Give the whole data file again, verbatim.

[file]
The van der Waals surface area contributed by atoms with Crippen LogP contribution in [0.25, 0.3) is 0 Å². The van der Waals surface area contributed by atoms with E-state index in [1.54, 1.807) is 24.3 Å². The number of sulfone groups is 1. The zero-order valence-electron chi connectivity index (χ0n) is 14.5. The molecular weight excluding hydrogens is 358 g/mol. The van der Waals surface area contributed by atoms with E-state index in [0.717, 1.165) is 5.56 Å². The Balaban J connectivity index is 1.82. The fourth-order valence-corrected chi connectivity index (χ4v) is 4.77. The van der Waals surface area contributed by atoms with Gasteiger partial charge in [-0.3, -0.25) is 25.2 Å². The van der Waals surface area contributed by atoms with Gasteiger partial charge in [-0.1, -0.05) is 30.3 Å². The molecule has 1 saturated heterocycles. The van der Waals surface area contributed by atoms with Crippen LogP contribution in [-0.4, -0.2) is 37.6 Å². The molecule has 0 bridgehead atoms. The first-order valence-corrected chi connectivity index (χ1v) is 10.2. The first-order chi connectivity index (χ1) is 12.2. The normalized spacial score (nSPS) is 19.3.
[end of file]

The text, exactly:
The van der Waals surface area contributed by atoms with Crippen LogP contribution in [0.25, 0.3) is 0 Å². The van der Waals surface area contributed by atoms with E-state index in [1.54, 1.807) is 24.3 Å². The number of sulfone groups is 1. The zero-order valence-electron chi connectivity index (χ0n) is 14.5. The molecular weight excluding hydrogens is 358 g/mol. The van der Waals surface area contributed by atoms with E-state index in [0.717, 1.165) is 5.56 Å². The Balaban J connectivity index is 1.82. The fourth-order valence-corrected chi connectivity index (χ4v) is 4.77. The van der Waals surface area contributed by atoms with Gasteiger partial charge in [-0.3, -0.25) is 25.2 Å². The van der Waals surface area contributed by atoms with Gasteiger partial charge in [-0.1, -0.05) is 30.3 Å². The molecule has 1 saturated heterocycles. The van der Waals surface area contributed by atoms with Crippen LogP contribution in [-0.4, -0.2) is 37.6 Å². The molecule has 0 bridgehead atoms. The first-order valence-corrected chi connectivity index (χ1v) is 10.2. The first-order chi connectivity index (χ1) is 12.2. The normalized spacial score (nSPS) is 19.3.